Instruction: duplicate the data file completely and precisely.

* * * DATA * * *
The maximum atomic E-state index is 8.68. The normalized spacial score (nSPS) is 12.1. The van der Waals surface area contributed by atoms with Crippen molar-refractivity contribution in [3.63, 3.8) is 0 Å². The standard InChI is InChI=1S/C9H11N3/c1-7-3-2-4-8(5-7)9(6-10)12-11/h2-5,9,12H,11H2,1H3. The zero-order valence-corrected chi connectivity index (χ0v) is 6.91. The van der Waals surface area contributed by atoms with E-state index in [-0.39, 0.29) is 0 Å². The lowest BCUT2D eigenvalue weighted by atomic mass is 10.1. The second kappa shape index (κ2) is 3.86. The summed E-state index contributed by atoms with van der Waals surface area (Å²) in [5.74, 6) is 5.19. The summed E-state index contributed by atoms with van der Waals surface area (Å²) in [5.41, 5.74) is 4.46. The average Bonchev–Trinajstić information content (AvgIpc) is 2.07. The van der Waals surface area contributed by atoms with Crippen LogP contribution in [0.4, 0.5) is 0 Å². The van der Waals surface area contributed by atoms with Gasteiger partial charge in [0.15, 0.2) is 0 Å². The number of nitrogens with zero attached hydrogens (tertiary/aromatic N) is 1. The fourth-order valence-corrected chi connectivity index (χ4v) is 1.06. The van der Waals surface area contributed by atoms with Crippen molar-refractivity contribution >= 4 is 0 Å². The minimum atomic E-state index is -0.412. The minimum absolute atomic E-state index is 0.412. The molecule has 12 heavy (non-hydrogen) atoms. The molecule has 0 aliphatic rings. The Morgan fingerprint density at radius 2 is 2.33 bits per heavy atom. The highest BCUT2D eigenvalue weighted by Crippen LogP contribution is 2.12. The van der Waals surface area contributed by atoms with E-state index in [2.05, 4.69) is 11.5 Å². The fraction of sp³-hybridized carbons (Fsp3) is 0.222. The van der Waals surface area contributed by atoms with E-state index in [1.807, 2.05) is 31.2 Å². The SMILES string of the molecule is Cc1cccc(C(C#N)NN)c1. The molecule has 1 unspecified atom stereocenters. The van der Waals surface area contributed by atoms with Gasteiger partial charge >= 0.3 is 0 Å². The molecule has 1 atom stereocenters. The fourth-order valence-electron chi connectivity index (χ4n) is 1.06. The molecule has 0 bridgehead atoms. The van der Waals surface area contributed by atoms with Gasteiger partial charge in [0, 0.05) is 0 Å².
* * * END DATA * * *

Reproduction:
The maximum atomic E-state index is 8.68. The normalized spacial score (nSPS) is 12.1. The van der Waals surface area contributed by atoms with Crippen molar-refractivity contribution in [3.63, 3.8) is 0 Å². The standard InChI is InChI=1S/C9H11N3/c1-7-3-2-4-8(5-7)9(6-10)12-11/h2-5,9,12H,11H2,1H3. The zero-order valence-corrected chi connectivity index (χ0v) is 6.91. The van der Waals surface area contributed by atoms with E-state index in [-0.39, 0.29) is 0 Å². The lowest BCUT2D eigenvalue weighted by atomic mass is 10.1. The second kappa shape index (κ2) is 3.86. The summed E-state index contributed by atoms with van der Waals surface area (Å²) in [5.74, 6) is 5.19. The summed E-state index contributed by atoms with van der Waals surface area (Å²) in [5.41, 5.74) is 4.46. The average Bonchev–Trinajstić information content (AvgIpc) is 2.07. The van der Waals surface area contributed by atoms with Crippen LogP contribution in [0.4, 0.5) is 0 Å². The van der Waals surface area contributed by atoms with Gasteiger partial charge in [0.15, 0.2) is 0 Å². The number of nitrogens with zero attached hydrogens (tertiary/aromatic N) is 1. The fourth-order valence-corrected chi connectivity index (χ4v) is 1.06. The van der Waals surface area contributed by atoms with Crippen molar-refractivity contribution >= 4 is 0 Å². The minimum atomic E-state index is -0.412. The minimum absolute atomic E-state index is 0.412. The molecule has 12 heavy (non-hydrogen) atoms. The molecule has 0 aliphatic rings. The Morgan fingerprint density at radius 2 is 2.33 bits per heavy atom. The highest BCUT2D eigenvalue weighted by Crippen LogP contribution is 2.12. The van der Waals surface area contributed by atoms with E-state index in [2.05, 4.69) is 11.5 Å². The fraction of sp³-hybridized carbons (Fsp3) is 0.222. The van der Waals surface area contributed by atoms with E-state index in [1.807, 2.05) is 31.2 Å². The SMILES string of the molecule is Cc1cccc(C(C#N)NN)c1. The molecule has 1 unspecified atom stereocenters. The van der Waals surface area contributed by atoms with Gasteiger partial charge >= 0.3 is 0 Å². The molecule has 1 atom stereocenters. The fourth-order valence-electron chi connectivity index (χ4n) is 1.06. The molecule has 0 bridgehead atoms. The van der Waals surface area contributed by atoms with Gasteiger partial charge in [0, 0.05) is 0 Å².